Martin Tscholl · Terrain

Nov 09, 2020

Martin is a German photographer inspired mainly by music and colour. Focused on the exploration of landscapes, Martin's work is a reflection on the natural and its infinite complexity. In his series 'Terrain', Martin presents nature as a metaphysical dimension that exists beyond the physical world and our immediate senses, and by presenting it as an array of images, the artist seeks to enhance this experience. In this way, 'Terrain' also serves as a reminder that nature has its own existence and goes beyond us.

am - First of all thank you very much for your contribution to our project. Can you please introduce yourself for us?

MT - My name is Martin Tscholl and I live and work in Berlin. I studied Fine Art Photography at the Ostkreuzschule Berlin at the seminar Ludwig Rauch and am a scholar at his masterclass. I hold a MA in Visual and Media Anthropology from the Freie Universität Berlin and am a research associate at the Natural History Museum Berlin. Here I focus on topics such as the mediation of nature, and environmental communication. At the moment, I edit a new photobook for my work “Terrain” and just finished a new series about lichens (a composite organism that arises from algae or cyanobacteria living among filaments of multiple fungi species in a mutualistic relationship). They are threatened by the increasing extinction of species and rapidly disappearing. By loosing Lichens, an entire cosmos disappears, which in their diversity and aesthetics bear witness of interconnectedness and the sublime.


am - How did you start in photography?

MT - My first interest was in film, but soon enough I realized photography was in fact the right medium for what I wanted to do. In the beginning I started with a 35 mm and captured landscapes on long hikes and travels. One thing led to another and the projects got more ambitious.


am - What inspires your work?

MT - It always begins with an image on my mind that is driven by a certain tone of music or colour. I find lots of inspiration in ambient drone music by artists like 'Celer' or 'Forest Management'. Also paintings became a huge inspiration for me, especially by artist of the 'Abstract Expressionism' and the 'Informalism'. In both arts I find the idea of the sublime as a creative exploration of landscape and the natural, which inspires my photography. Growing up in the Black Forest in Germany, mountains and forests have left deeply rooted impressions on my aesthetical perception.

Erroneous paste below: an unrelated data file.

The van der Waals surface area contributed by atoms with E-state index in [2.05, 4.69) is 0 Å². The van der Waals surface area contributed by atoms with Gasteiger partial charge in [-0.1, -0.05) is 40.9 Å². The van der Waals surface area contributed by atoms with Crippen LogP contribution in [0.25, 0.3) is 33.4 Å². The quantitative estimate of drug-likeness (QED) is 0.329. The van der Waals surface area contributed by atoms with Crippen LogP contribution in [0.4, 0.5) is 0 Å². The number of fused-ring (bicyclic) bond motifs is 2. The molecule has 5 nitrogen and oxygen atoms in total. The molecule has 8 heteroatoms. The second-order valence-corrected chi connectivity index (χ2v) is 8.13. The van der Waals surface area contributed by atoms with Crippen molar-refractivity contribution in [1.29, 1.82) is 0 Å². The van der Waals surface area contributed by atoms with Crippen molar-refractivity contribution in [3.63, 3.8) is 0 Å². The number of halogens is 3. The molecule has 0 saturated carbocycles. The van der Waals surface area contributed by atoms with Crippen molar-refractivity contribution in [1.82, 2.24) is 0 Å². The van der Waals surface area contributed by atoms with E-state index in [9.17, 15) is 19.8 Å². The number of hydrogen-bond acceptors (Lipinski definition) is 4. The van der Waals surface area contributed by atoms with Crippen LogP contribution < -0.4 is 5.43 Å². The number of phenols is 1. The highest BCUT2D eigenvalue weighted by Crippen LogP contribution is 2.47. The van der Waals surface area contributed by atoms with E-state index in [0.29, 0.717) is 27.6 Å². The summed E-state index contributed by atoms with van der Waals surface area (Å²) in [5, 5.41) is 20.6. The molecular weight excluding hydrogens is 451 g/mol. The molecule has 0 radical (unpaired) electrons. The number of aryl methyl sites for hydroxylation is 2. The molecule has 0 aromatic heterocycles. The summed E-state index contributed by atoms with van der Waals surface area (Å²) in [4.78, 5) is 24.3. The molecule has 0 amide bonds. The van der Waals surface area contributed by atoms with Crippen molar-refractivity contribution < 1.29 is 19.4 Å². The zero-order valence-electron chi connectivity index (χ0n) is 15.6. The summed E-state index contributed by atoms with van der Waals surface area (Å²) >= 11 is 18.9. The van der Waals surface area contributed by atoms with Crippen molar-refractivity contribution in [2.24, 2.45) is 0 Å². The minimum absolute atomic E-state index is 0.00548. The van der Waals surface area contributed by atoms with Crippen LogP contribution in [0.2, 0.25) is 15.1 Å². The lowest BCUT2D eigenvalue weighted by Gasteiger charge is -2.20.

am - What is 'Terrain' about?

MT - I am outdoors a lot on long hikes and I generally enjoy being in nature. When I am wandering around, I am always fascinated by the infinite complexion  of phenomena that surround me: mountains, glacier, forests, they all are embedded in unfathomable time horizons that go beyond the limits of my perception. When I walk through landscapes, linger in places, an idea of the cosmic dimensions inscribed in every terrain, seems to be emerging within me. This reference to nature as a metaphysical reminder  has largely disappeared in everyday life. By making use of photography, I try to sensualize these phenomena, photograph parts of the whole and reassemble it as pictorial figures.


am - What was the main idea behind creating an array of images?

MT - It started as an experiment. I wanted to capture what I imagined and basically just tried different things. I searched for similarities in the landscapes around me and arranged them. Only afterwards I realized that the eye moves between the different images and starts to compare them. By doing so, if it goes well, one might have an experience of the mountain, glacier etc, which could not be captured within one single image.


am - Who are your favourite photographers / artists?

MT - Like mentioned above, I get inspired a lot by music, and besides music I get inspired by the following artists:  Axel Hütte, Anna Cabrera & Ángel Albarrán, Wolfgang Laib, Gerhard Richter, Herman de Vries, Andy Goldsworthy, Marc Rothko and Fred Thieler.


am - What is your favourite photo book?

MT - If I have to pick one, I´d take Axel Hütte: 'North, South'. It had the most effect on me.


am - Thank you very much for your time and your contribution to analog magazine.

All images © Martin Tscholl


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